People v. Brewer

Citation17 Cal.App.5th 471,225 Cal.Rptr.3d 623
Decision Date17 November 2017
Docket NumberF070564
CourtCalifornia Court of Appeals
Parties The PEOPLE, Plaintiff and Respondent, v. Jeremiah Charlie BREWER, Defendant and Appellant.

Certified for Partial Publication.*

J. Peter Axelrod, Santa Rosa, under appointment by the Court of Appeal, for Defendant and Appellant.

Kamala D. Harris and Xavier Becerra, Attorneys General, Gerald A. Engler, Chief Assistant Attorney General, Michael P. Farrell, Assistant Attorney General, Eric L. Christoffersen and Brook A. Bennigson, Deputy Attorneys General, for Plaintiff and Respondent.

DETJEN, J.

INTRODUCTION

At the conclusion of a court trial, Jeremiah Charlie Brewer (defendant) was convicted of sexual penetration by force ( Pen. Code, § 289, subd. (a)(1)(A) ; count 1), assault with intent to commit rape or forcible sexual penetration during the commission of first degree burglary (id ., § 220, subd. (b); count 2), and kidnapping to commit rape or forcible sexual penetration (id ., § 209, subd. (b)(1); count 3). The court found true allegations in count 1 that defendant substantially increased the risk of harm to the victim inherent in the offense by kidnapping her (id ., § 667.61, subds. (a), (d)(2)), committed the offense during the commission of first degree burglary with the intent of committing sexual penetration by force (id ., § 667.61, subds. (a), (d)(4)), and kidnapped the victim to accomplish the offense (id ., § 667.61, subds. (b), (e)(1)). Defendant was sentenced to an unstayed term of 25 years to life in prison.

In our original unpublished opinion, we held: (1) There was sufficient evidence defendant substantially increased the risk to the victim within the meaning of Penal Code sections 209, subdivision (b)(1), and 667.61, subdivision (d)(2) by moving her within her own apartment; (2) The fact the allegation under subdivision (d)(2) of section 667.61 of the Penal Code was found true does not require reversal of the true finding under section 667.61, subdivision (e)(1) of that code; and (3) Defendant's sentence does not constitute cruel and/or unusual punishment under the federal and state Constitutions, and his trial attorney was not ineffective for failing to object on that ground. Accordingly, we affirmed.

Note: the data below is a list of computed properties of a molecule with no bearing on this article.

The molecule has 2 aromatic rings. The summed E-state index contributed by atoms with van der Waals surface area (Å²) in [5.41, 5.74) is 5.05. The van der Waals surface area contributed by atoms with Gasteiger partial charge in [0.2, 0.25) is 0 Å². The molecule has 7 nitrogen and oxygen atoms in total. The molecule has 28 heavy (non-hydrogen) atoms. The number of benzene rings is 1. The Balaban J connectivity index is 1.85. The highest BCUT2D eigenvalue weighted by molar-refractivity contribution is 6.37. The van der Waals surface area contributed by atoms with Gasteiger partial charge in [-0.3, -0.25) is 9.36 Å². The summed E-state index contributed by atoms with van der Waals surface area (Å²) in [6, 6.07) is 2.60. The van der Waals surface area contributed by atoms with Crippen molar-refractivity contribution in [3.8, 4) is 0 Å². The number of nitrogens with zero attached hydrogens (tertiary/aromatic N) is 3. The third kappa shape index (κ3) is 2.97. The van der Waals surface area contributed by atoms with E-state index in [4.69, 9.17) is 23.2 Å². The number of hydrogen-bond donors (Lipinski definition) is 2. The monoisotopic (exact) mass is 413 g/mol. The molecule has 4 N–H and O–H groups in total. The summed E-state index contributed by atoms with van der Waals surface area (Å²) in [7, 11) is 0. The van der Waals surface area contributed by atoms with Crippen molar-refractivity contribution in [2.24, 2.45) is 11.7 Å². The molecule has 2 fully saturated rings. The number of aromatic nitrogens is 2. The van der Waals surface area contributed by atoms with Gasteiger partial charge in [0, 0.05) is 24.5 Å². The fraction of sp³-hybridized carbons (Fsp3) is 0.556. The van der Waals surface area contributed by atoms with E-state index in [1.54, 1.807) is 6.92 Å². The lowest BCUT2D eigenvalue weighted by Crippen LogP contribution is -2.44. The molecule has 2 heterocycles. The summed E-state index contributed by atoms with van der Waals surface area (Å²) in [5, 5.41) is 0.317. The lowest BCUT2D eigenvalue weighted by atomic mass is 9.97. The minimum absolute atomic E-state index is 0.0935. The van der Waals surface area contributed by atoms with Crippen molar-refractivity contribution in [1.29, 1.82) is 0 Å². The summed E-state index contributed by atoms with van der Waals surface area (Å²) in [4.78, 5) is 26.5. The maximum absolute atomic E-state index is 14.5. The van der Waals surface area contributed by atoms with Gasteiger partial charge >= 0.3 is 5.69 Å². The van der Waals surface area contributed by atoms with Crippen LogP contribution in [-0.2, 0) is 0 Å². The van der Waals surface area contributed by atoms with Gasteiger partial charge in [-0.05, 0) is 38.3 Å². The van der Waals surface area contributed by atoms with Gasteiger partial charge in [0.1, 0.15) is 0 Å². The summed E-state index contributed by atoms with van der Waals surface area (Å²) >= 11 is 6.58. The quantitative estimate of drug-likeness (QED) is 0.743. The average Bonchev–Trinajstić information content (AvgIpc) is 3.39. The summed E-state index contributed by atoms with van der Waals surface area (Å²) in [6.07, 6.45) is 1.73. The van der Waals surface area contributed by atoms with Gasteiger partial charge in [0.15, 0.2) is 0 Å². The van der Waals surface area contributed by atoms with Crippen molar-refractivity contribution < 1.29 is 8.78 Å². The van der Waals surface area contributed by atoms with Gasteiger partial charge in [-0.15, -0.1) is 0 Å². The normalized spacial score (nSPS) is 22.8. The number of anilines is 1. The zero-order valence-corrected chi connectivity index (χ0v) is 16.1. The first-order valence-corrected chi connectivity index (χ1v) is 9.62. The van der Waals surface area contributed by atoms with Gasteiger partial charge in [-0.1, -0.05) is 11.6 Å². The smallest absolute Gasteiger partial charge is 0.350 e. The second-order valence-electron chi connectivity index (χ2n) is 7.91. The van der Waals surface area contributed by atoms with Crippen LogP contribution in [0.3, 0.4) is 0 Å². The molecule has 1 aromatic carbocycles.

Defendant petitioned for rehearing, arguing that Proposition 57, the Public Safety and Rehabilitation Act of 2016 (Proposition 57 or the Act), enacted by the voters on November 8, 2016, applies retroactively to his case and requires a remand to the juvenile court system for further proceedings.1 We granted rehearing to determine whether defendant is entitled to relief under the Act. In the published portion of this opinion, we conclude Proposition 57 does not apply retroactively to defendant's case. In so holding, we reject claims the Act reduces the range of punishment for all juvenile offenders by giving the juvenile court exclusive jurisdiction over all juveniles, and creates a previously unavailable affirmative defense. In the unpublished portion, we adhere to our original analysis and again find no error. Accordingly, we again affirm.